When Gov. Cuomo last Friday signed a law that will cut the speed limit on many city streets to 25 miles per hour, he, Mayor de Blasio and others all called it a step in the right direction.
Others believe it is far more important.
“Currently, more than half of those killed in traffic in New York City are people walking or riding their bikes,” said Paul Steely White, executive director of Transportation Alternatives. “These deaths are preventable, and the shift to 25 mph could cut the annual number of pedestrian deaths in half ... Even when crashes can’t be avoided, they’re much less likely to be fatal at 25 mph.”
“Today’s bill signing is heartening,” said Aaron Charlop-Powers of Families for Safe Streets, whose mother was killed while riding her bicycle in the Bronx four years ago.
As for what the bill actually will do and when, a spokeswoman for the city’s Department of Transportation said it will take effect on Nov. 9, 90 days after Cuomo took out his pen. She also said not all streets will be affected.
“Unless a street is marked with signs for a different speed limit, it will be 25 miles per hour,” she said.
The DOT spokeswoman also said that the law is specific enough to give the city the flexibility it needs on major thoroughfares and elsewhere a limit of 25 mph simply would not be safe or practical.
Councilman Donovan Richards (D-Laurelton), a major supporter of the law who feels it did not go far enough in some respects, said the leeway is a necessary component.
“We don’t want to shut down traffic in New York City,” he said. “We want to move traffic, but we want to do it safely. And remember that as Environmental Committee chairman, I certainly don’t want cars idling in front of people’s homes making them breathe in the emissions because the cars aren’t moving.”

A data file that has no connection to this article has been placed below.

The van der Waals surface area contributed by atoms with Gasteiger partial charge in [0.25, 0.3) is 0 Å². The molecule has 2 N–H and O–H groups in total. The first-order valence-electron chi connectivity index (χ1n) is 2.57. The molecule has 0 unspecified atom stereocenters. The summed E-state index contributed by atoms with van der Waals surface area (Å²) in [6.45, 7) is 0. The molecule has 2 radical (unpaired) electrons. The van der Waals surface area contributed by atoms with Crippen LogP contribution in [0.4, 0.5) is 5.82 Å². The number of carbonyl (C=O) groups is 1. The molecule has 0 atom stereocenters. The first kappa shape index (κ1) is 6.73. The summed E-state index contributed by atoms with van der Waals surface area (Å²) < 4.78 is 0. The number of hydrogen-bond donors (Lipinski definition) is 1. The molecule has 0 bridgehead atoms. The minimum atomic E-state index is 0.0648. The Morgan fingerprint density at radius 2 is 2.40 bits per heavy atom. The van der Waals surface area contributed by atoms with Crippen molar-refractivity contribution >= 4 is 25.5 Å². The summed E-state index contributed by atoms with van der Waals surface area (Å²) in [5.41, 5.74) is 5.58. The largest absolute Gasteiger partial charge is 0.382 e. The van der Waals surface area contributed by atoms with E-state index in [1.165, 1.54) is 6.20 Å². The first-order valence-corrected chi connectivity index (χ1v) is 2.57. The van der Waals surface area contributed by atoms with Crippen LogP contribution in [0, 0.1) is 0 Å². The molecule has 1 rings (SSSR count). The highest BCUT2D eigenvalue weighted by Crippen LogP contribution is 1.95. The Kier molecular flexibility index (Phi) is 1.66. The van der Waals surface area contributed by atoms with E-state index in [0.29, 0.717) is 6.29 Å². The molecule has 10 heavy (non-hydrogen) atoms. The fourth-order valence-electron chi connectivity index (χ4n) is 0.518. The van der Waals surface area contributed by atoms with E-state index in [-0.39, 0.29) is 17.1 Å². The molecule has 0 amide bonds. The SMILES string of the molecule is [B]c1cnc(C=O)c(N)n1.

Richards said there are areas in his district, such as the stretch of 147th Street in Brookville that bisects two parks and a Little League complex, where the number of people hurt still demand that more be done.
“I still want slow zones,” he said. “I still want the DOT to put in new signs and other traffic-calming devices. And the law leaves us with the flexibility to do that.”
Robert Sinclair, manager of media relations for AAA New York, said that while lower limits certainly are a viable option in troubled areas, the motorist’s organization has some misgivings about the new law.
He said any serious effort must include far more initiatives.
“One, we think visible enforcement is the best way to ensure compliance with speed laws,” Sinclair said. “People say they are having trouble enforcing 30 miles per hour. How are they going to enforce 25?”
He said the city in the past has flooded troubled areas with police much the way CompStat helps deploy resources to high crime areas.
Sinclair also worries that the law will criminalize drivers who might happen to strike careless or reckless cyclists and walkers.
“When I drive in New York City, I see a lot more bad pedestrians than I do bad drivers,” he said.